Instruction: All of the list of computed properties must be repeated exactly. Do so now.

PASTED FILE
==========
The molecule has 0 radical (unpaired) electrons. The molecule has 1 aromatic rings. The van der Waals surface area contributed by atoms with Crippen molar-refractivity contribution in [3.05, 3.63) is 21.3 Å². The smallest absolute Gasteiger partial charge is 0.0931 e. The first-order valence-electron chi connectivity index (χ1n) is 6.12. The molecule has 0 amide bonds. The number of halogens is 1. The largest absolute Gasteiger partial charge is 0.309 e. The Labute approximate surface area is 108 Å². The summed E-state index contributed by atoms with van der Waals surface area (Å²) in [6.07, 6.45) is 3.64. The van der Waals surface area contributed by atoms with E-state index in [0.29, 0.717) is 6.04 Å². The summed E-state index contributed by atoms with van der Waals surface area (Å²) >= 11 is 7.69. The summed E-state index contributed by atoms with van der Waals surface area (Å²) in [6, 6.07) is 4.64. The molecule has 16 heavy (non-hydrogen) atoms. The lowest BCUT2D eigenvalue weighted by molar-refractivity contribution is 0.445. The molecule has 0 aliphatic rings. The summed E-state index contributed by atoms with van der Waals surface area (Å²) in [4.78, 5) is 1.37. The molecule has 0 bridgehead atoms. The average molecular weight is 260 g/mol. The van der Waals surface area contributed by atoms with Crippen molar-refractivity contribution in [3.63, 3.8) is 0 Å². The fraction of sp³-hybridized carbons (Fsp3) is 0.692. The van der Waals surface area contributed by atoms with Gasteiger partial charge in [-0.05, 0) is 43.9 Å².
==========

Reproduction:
The molecule has 0 radical (unpaired) electrons. The molecule has 1 aromatic rings. The van der Waals surface area contributed by atoms with Crippen molar-refractivity contribution in [3.05, 3.63) is 21.3 Å². The smallest absolute Gasteiger partial charge is 0.0931 e. The first-order valence-electron chi connectivity index (χ1n) is 6.12. The molecule has 0 amide bonds. The number of halogens is 1. The largest absolute Gasteiger partial charge is 0.309 e. The Labute approximate surface area is 108 Å². The summed E-state index contributed by atoms with van der Waals surface area (Å²) in [6.07, 6.45) is 3.64. The van der Waals surface area contributed by atoms with E-state index in [0.29, 0.717) is 6.04 Å². The summed E-state index contributed by atoms with van der Waals surface area (Å²) >= 11 is 7.69. The summed E-state index contributed by atoms with van der Waals surface area (Å²) in [6, 6.07) is 4.64. The molecule has 16 heavy (non-hydrogen) atoms. The lowest BCUT2D eigenvalue weighted by molar-refractivity contribution is 0.445. The molecule has 0 aliphatic rings. The summed E-state index contributed by atoms with van der Waals surface area (Å²) in [4.78, 5) is 1.37. The molecule has 0 bridgehead atoms. The average molecular weight is 260 g/mol. The van der Waals surface area contributed by atoms with Crippen molar-refractivity contribution in [3.63, 3.8) is 0 Å². The fraction of sp³-hybridized carbons (Fsp3) is 0.692. The van der Waals surface area contributed by atoms with Gasteiger partial charge in [-0.05, 0) is 43.9 Å².